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Mass Transfer Madness

by W. Wisely

On April 1, 1996, the California Department of Corrections began the first phase of its "180/270" transfer plan for Level IV prisoners. All prisoners housed in Level IV prisons have been classified for retention in either a "180" or "270" degree design facility. The initial wave of transfers to newly opened Salinas Valley State Prison (New Soledad) is near completion as the largest, and most expensive, mass movement of prisoners in the nation's history gets under way.

So-called "270" degree design format prisons require prisoners from several housing units to walk outdoors to use a central dining facility for meals. The cells are arranged in a 270 degree layout around a central control. All three sections within a single housing unit share the same day room and cell doors are made of sheet metal with nine millimeter holes every half inch. After several serious staff and prisoner assaults at 270 design prisons, prison officials concluded the older 180 degree institutions were more secure.

In 180 degree prisons, every two housing units share a dining hall and prisoners do not walk outside to use them. The three sections of each housing unit are separated by concrete walls and there is an attached exercise yard for small groups of prisoners. The housing unit sections fan 180 degrees out from the central control. Prison staff feel such features make it easier to manage prisoners, and the prospect of better control was a major factor in the development of the transfer plan.

In a memorandum circulated to all wardens, David Tristan, Deputy Director, Institutions Division, listed the criteria for excluding prisoners from 270 design format prisons. Prisoners who were in a Security Housing Unit within the past three years, who were found guilty of a Division A-1, A, or B disciplinary offenses (except possession of narcotics) within the last three years, "validated" members or associates of a prison gang, and prisoners who were found guilty of inciting or participating in a riot in the last three years will be classified for 180 degree format prisons under the plan.

In addition, any prisoner who is a member or associate of a street gang and who was found guilty of assault (excluding mutual combat) within the past three years, or whose commitment offense was related to street gang activity (like a drive by shooting), or who has two prior felony convictions under California Penal Code §667.5(c), or who was sentenced under the Three Strikes law, received life without parole, or a sentence of more than fifty years will also be classified for housing in a 180 degree prison.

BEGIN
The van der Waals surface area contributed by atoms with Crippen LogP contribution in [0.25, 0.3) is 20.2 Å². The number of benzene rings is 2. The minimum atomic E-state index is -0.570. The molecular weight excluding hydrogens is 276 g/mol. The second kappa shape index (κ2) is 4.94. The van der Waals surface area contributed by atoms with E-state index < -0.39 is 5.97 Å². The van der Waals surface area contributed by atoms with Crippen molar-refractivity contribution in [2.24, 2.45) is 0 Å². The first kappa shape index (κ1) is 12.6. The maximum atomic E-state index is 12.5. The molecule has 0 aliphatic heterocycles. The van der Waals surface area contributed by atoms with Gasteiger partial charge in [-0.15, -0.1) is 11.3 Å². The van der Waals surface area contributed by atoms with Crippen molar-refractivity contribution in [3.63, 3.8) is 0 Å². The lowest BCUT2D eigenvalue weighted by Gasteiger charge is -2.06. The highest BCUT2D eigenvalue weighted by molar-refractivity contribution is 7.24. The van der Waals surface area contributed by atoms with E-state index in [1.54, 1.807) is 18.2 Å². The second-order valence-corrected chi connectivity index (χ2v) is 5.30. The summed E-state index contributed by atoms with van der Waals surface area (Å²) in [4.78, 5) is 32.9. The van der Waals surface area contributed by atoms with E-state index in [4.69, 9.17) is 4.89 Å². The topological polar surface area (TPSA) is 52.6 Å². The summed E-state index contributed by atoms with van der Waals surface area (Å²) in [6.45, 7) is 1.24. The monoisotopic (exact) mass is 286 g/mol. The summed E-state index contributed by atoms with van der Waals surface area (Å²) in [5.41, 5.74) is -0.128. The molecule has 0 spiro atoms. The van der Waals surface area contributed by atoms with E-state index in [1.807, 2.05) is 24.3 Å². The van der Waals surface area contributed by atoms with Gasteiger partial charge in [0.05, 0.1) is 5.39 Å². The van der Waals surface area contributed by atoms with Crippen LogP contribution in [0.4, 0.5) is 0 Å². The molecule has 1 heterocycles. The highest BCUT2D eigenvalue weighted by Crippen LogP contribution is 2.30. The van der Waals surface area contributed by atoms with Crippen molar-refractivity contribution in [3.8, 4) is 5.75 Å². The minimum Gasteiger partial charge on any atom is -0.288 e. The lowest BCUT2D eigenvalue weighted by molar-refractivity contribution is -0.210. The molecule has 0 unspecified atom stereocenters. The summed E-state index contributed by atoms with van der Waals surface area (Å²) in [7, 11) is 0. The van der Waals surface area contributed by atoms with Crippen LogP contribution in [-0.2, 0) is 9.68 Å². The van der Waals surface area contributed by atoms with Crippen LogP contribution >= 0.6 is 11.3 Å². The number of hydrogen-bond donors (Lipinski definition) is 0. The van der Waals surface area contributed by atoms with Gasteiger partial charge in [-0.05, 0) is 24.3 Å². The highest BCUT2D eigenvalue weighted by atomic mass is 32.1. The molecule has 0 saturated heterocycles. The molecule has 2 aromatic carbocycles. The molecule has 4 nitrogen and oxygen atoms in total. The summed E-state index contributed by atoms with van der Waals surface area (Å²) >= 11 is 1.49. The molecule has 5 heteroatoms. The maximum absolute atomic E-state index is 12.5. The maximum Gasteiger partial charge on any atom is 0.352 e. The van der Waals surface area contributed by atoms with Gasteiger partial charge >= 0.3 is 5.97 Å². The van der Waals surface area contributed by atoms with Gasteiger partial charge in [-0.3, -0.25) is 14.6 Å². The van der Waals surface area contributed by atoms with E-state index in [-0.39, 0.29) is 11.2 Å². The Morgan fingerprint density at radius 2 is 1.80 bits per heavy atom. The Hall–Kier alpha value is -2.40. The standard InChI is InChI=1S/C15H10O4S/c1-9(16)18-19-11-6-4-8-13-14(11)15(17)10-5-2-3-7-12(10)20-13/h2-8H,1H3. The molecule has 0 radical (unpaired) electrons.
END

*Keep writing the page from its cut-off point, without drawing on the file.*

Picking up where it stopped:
The five prisons designated for 270 degree Level IV housing are Calipatria, Centinela, Corcoran, Lancaster and Mule Creek. The four 180 degree prisons on-line now are Tehachapi, Pelican Bay, New Folsom, and High Desert (New Susanville). New Soledad has both 270 and 180 degree design housing units.

"The goal of this program is to determine the impact of exclusionary criteria on our ability to securely and effectively manage the inmate population. The effect will be evaluated after one year," Tristan notes in the memorandum. Prison administrators candidly acknowledge that the prospect of thousands of Three Strikes prisoners, many convicted of relatively minor non-violent crimes, coming into the system prompted the transfer plan. "These young men will be angry and feel they have nothing to lose," admitted a captain who declined to be identified. "We're going to see a lot of changes in the near future. All for the worse."

There are approximately 20,000 prisoners housed in Level IV prisons throughout California. Conservatively, some 10,000 prisoners will be shifted from one Level IV prison to another in coming months. Lori Hawk, a founding member of Family Net (a prison visitor advocacy group), whose husband is currently housed in Tehachapi, said, "The transfers are going to cause the break up of many families. Most people in prison are poor and their families can't afford to relocate or drive hundreds of miles to remote prisons for visits."

Prisoners expect trouble inside as well. The 270-180 swaps won't be completed for several months. In the meantime, prisoners who have avoided disciplinary problems will be mingled with those who have not. "Anytime you mix prisoners who feel they have nothing to lose with prisoners who have worked hard to avoid trouble there's going to be violence," a lifer at Tehachapi observed. "Right now you have entire yards full of prisoners who are programming, going to school, working and getting visits. It don't make sense to fix something that ain't broke." Some guards are uneasy about the future, too.

In what may be an indication of things to come, a guard at Tehachapi's Level IV-B facility was beaten to the ground and kicked after demanding that a prisoner lower the volume on his radio on Thursday, May 23, 1996. The prisoner, classified for a 180 degree prison, was recently transferred from Calipatria. 'We signed up to work here specifically because this prison had a low incidence of violence," said a guard at the normally quiet facility. "We didn't volunteer for duty in a war zone."

California legislators sitting on committees that oversee prison operations were apparently not informed about the plan to transfer thousands of maximum security prisoners between ten prisons up and down the seven hundred and fifty mile long state. State Senator Richard Polanco's office, when contacted, expressed surprise. Although there is no official projection of the cost of the transfers to taxpayers, prison staff estimate it will run $50 per prisoner just for transportation. The costs in terms of violence in prison, the fraying of family ties and the ultimate impact both factors will have on the 86% of prisoners who will be released on parole is certain to be much higher.

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